Volume 11 Issues 1-2 Spring-Summer 2004
With Sketches Involving Some of His Customers
Simeon Higley was eighteen in December 1769 when he began keeping his own account book, one of the rites of passage for many young men in colonial America. Before that, his labor was undoubtedly folded into the business dealings recorded in a now missing account book kept by his father Captain Joseph Higley. Simeon’s first customer, and the only one between December 1769 and December 1774, was Ozias Pettibone. Pettibone, who had extensive land holdings in Simsbury, had in October 1764 purchased a house, home lot and meadows that abutted Joseph Higley’s property on three sides and other acreage in “Higley’s Plain.”
Volume 10 Issue 4, Winter 2003-04
Tracing One Lockwood Family Line
When researching a family that came to the New World many generations ago, one inherent challenge is tracking its movements within this continent. This country’s early settlers often settled in more than one place. Englishman Robert Lockwood and his descendants, who now have reached the 13th generation in America, are typical of many families whose members began in New England, journeyed forth to open Western lands, then found a home in New England again.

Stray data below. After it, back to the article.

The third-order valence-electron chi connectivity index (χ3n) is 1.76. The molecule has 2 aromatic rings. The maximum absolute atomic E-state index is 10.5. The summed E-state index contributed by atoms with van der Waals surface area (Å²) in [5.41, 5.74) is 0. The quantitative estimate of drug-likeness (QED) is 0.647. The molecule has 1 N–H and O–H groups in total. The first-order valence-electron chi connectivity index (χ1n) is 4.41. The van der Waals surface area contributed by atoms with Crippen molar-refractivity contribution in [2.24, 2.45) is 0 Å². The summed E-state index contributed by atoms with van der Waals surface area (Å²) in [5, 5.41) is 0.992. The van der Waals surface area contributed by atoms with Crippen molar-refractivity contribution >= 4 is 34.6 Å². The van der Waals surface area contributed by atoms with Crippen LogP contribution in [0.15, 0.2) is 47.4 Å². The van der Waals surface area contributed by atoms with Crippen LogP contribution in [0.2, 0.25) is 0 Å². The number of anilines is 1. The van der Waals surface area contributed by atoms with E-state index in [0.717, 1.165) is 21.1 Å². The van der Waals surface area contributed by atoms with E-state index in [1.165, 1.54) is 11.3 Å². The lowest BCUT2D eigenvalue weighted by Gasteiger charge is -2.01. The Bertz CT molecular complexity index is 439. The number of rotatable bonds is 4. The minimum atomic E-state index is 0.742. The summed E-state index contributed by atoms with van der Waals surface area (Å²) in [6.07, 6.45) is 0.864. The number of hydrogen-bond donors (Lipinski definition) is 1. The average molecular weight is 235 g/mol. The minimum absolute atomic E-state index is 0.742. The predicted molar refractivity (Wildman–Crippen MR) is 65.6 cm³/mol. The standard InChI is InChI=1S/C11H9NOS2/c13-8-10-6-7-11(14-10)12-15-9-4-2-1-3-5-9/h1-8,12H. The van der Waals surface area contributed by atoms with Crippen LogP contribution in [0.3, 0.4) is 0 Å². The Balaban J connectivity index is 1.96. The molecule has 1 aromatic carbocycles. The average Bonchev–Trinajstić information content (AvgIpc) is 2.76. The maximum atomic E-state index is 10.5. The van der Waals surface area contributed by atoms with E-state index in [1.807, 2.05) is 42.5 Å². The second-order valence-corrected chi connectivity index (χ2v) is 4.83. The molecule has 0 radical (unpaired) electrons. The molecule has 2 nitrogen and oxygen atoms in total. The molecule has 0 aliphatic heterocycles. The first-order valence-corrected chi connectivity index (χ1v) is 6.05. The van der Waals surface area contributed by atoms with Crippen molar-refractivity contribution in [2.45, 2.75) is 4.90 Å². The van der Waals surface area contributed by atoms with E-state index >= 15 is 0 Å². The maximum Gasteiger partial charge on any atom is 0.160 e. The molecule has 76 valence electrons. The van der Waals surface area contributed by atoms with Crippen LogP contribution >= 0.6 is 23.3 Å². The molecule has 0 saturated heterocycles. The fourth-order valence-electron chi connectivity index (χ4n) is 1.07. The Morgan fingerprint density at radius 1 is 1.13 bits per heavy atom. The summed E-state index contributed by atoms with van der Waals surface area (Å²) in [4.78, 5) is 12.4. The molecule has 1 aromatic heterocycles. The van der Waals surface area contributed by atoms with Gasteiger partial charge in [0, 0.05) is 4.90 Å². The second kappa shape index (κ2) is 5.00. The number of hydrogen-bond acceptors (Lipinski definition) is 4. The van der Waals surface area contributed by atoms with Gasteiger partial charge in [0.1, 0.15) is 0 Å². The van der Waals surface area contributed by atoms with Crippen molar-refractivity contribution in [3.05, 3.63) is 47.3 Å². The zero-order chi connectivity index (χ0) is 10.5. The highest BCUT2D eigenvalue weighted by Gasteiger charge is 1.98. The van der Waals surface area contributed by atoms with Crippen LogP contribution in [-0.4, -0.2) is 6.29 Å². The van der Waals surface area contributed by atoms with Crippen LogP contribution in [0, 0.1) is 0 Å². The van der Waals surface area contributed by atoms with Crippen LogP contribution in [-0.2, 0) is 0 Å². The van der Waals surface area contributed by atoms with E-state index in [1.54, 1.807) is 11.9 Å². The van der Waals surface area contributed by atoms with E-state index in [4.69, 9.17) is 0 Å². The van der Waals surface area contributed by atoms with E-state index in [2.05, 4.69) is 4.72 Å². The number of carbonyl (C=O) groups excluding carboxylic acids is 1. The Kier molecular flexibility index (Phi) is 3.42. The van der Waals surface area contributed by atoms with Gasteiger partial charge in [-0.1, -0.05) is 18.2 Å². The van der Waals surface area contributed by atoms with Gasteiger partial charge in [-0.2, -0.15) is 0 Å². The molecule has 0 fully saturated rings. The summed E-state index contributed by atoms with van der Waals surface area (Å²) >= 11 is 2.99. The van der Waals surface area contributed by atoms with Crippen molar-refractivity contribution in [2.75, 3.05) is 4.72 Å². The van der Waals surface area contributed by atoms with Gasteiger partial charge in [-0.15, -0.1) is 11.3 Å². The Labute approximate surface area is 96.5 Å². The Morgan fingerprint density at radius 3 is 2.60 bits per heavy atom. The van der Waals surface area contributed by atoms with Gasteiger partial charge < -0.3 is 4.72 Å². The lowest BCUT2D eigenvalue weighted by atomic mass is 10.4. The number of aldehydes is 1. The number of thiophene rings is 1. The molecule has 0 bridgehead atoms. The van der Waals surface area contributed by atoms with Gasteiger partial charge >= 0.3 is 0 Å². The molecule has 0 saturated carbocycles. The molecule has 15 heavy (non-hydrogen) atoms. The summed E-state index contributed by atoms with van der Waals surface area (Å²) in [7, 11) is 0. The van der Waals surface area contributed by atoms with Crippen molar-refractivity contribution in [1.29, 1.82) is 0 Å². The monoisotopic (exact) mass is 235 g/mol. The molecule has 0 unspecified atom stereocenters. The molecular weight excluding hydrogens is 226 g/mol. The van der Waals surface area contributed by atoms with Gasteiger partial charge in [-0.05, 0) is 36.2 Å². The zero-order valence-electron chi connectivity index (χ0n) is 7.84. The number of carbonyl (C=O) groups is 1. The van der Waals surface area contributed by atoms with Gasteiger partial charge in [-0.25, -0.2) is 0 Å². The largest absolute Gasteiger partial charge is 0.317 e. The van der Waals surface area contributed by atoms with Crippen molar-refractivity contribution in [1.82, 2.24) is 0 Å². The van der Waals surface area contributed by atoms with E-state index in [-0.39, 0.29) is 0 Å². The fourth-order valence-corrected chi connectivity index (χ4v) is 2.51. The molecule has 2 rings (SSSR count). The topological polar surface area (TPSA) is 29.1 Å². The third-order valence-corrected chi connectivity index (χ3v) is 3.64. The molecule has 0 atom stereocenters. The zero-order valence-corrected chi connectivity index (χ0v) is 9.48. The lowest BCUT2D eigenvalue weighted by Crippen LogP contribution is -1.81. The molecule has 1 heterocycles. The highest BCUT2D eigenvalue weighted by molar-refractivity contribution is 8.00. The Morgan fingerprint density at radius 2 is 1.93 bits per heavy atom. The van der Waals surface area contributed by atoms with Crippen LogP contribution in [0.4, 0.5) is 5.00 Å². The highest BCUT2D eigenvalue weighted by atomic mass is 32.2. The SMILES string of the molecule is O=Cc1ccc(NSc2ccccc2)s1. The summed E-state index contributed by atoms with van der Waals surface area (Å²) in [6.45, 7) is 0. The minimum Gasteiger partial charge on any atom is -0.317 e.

Volume 10 Issue 3, Fall 2003
Third of a Three-Part Series on the CHS Collections
Very early in his forty-seven year tenure as Librarian of the Connecticut Historical Society, Albert Carlos Bates had the foresight to recognize the significance of genealogy in the Society’s library. In 1893 Bates implemented the purchase of the D.W. Patterson library, thus establishing a core genealogical collection on which the Society has continuously built.
Volume 10 Issue 2 , Summer 2003
Second in the Series on the Connecticut Historical Society Collections
The prize collection of the Connecticut Historical Society is the historical manuscript collection. It was instituted in 1839 when CHS established quarters over the store of Humphrey and Seyms on Hartford’s Main Street and began actively collecting historical materials. The collection comprises manuscript materials from the 17th through 20th centuries generated by Connecticut citizens as they went about their lives.